Laotian Dessert in Fresno:


Lao-Hmong three color dessert (kao la song / nab vam) in Fresno, CA (2013)

Because it’s sandwiched between San Francisco and Los Angeles, you don’t hear that much about Central California. Which is a shame, because it’s an amazing place. I’m not just talking about the coast, though areas of Big Sur are nearly identical to the Island of Capri in Southern Italy and the area around Monterey could stand in for Lazio with its cypress trees and artichokes, then of course you have the Central Coast wine country inland.

Those things are all great, but I’m talking about the small towns many have never heard of, spaced between thousands of square miles of farmland that grow a huge percentage of the food for the whole country. Places like Lemon Cove and Exeter with endless fields of citrus fruit and pomegranates. Earlimart, McFarland and Traver, which are covered by orchards of almond, walnut, pistachio and nectarine trees pollinated in the spring by mobile beehives. The list of towns (and the foods they grow) could go on and on.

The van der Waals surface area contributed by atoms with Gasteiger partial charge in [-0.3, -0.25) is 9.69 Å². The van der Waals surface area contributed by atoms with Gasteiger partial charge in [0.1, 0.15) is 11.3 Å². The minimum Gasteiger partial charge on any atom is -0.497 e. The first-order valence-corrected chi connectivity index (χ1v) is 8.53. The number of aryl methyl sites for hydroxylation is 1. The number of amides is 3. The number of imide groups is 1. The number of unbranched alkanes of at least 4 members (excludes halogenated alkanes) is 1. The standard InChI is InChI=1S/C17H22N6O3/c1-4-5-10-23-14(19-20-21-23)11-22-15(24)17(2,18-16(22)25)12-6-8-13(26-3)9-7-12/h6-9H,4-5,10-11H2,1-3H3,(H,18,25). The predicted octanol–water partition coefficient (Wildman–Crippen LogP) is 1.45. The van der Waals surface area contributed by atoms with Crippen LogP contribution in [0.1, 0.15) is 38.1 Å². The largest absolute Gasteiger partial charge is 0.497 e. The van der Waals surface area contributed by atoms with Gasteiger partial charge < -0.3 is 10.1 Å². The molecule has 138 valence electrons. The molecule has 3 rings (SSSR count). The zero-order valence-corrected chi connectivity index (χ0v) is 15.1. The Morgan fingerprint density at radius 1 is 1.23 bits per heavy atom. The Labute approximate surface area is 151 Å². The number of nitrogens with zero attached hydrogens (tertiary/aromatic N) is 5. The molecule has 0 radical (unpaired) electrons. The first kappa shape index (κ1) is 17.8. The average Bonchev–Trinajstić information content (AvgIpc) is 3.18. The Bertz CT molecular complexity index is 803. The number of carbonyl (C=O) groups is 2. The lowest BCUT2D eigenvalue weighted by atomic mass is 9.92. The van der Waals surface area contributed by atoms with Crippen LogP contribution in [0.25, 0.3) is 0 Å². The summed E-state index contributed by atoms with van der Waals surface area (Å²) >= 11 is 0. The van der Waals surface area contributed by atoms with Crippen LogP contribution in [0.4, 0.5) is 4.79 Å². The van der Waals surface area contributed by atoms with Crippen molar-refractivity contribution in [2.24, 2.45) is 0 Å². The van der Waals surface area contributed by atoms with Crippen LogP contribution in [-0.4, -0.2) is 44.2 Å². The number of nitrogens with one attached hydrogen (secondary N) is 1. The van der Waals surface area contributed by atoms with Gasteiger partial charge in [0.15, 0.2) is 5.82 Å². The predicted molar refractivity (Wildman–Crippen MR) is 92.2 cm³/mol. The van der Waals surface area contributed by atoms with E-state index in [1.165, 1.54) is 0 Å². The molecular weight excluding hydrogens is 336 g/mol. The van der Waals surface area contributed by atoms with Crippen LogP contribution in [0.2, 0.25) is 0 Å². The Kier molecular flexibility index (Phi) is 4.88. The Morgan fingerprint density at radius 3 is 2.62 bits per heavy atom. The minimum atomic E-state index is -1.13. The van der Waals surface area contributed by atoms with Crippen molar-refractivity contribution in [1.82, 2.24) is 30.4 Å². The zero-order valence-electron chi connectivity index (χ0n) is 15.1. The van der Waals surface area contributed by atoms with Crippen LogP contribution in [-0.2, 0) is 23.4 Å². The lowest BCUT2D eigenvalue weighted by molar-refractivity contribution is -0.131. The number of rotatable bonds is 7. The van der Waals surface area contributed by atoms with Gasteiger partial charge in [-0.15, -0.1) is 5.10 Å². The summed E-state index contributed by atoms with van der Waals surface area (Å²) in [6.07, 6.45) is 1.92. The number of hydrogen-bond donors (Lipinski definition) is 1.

One of the least obvious attributes of Central California though has to be the Asian enclaves in places like Marina or the town of Fresno, which has a huge Southeast Asian population from Laos, Thailand and Vietnam – particularly of Hmong descent. There are markets in Fresno that look like something straight out of Vientiane, selling things you don’t find in other Asian markets, and all kinds of Southeast Asian food.

The photo above is a three color dessert that was marked with its Lao name kao la song, but the Hmong call it nab vam. On the bottom are tapioca pearls and the top has bags of sugar syrup and coconut milk to add – but what is in the middle is what catches your eye. These green rice flour noodles, colored and flavored with pandan, are very common in Southeast Asian desserts like cendol or Burmese mont let saung. Their Thai name is lod chong, Vietnamese call them bánh lọt. Some versions are made with alkaline limestone water for texture, others are not, but they are all related somehow… if not in name.